Tech in Asia: The profitable F&B SaaS firm that got Ant’s attention

The profitable F&B SaaS firm that got Ant’s attention

Tech in Asia
5 Dec 2022

In what way are Burger King in Singapore, Genki Sushi in Hong Kong, and Jollibee in the Philippines the same? Besides the mass appeal, these restaurant chains bank on the services of Aigens, the Hong Kong-headquartered food and beverage (F&B) SaaS firm.
The company has just raised US$14 million in a series A round led by Ant Group. Velocity Ventures, Phillip Private Equity, and Prizm Ventures also participated in the round. While most businesses are scaling back due to recent recessionary winds, Aigens is accelerating its expansion in the Asia Pacific, including setting up a regional office in the Philippines. “If we can serve Jollibee (a popular local fast-food chain) remotely, imagine the potential if we actually have someone on the ground,” says Hans Paul, co-founder and CEO at Aigens.

Last year, the SaaS startup was one of the first two investments for a new fund by Velocity Ventures, a travel and hospitality-focused VC firm. Founded in 2012, Aigens had never raised funding before. “We never had to raise money because we have always been profitable,” says Paul. The restaurant tech firm’s series A raise is a reflection of the times: Since the advent of Covid-19, digitalization has turned into a must-have for restaurants, says the CEO. “We see the opportunity to aggressively expand owing to this surge in demand. Fundraising is a way to accelerate this growth.”
Plans for this expansion come against the backdrop of promising numbers. “We grew from less than a thousand outlets to 4,000 outlets in just two years. This exponential growth has convinced us that there is so much potential in both the industry and the APAC market,” says Paul. Besides strengthening its presence in the Asia Pacific, Aigens is also making the most of its opportunities. After restaurant chains, it’s now signing up hospitality groups as clients. And a new partnership with Alipay+ D-store – which provides a suite of tools to digitalize businesses – could just be its route to newer fortunes.

An engineered approach to profitability
Aigens offers omnichannel ordering solutions for the F&B industry. It says it was the first to introduce QR code ordering technology – also known as bring your own device (BYOD) – to Hong Kong, Singapore, and Malaysia in 2017, and kiosk ordering features in 2012. Founded by Paul and Peter Liu – both engineers by education – Aigens first hit HK$2.1 billion (around US$269 million) in gross merchandise value in 2016. In early 2020, it announced it had processed 41 million transactions for the previous year, a record high that was up 146% from 2018.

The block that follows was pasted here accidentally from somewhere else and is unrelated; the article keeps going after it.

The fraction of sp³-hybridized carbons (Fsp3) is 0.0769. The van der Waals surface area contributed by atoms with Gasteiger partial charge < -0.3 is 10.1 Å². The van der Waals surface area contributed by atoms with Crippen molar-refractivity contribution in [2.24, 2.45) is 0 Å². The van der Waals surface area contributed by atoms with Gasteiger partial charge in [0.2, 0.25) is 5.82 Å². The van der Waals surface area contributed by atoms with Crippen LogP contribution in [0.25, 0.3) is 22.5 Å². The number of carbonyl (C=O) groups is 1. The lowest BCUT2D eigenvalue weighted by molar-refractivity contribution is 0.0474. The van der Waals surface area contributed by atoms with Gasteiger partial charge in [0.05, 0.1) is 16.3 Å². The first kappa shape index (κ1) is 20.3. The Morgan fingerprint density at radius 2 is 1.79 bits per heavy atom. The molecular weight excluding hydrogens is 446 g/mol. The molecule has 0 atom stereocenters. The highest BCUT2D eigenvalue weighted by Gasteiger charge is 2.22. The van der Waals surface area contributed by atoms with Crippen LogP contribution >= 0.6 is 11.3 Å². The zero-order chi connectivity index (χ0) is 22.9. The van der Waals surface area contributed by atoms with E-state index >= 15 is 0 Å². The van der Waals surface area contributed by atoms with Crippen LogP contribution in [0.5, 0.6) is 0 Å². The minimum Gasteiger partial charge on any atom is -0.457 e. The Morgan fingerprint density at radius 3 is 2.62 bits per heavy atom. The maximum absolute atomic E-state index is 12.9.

The company now processes over US$1 billion in GMV and 140 million orders annually. “Our number of outlets as well as GMV has grown 4x in the last two years,” says Paul. He adds that the company is financially healthy, though he didn’t share more details on the subject. The firm’s profitability, the CEO says, is partly because of the segment it operates in. In many instances, those in the restaurant tech space start with catering to SMEs and then go upstream when they realize that it’s hard to monetize from these firms. “But we never had to burn through marketing dollars or spend a lot on hiring because we built things keeping enterprises in mind. Enterprises are also usually financially healthy, meaning they would pay us,” he says. “This is why we’ve always been profitable.” Besides its QR code technology and self-ordering kiosks, Aigens also processes orders that were made on a restaurants own app.
While a combination of factors have worked in the SaaS firm’s favor, Covid-19 has played a significant role in the adoption of solutions like BYOD, and hence also in the rise of firms like Aigens. For instance, the availability of BYOD options has allowed restaurants to work with fewer employees, especially at a time when most restaurants are still recuperating from the loss incurred due to pandemic-related restrictions. When the pandemic hit, the presence of delivery partners also shot up as diners began ordering from home. “A lot of restaurants didn’t know how to handle that from an operations standpoint. They had three or four devices – all for different delivery platforms,” says Paul. Overreliance on these delivery services also meant that the establishments lost direct contact with their customers.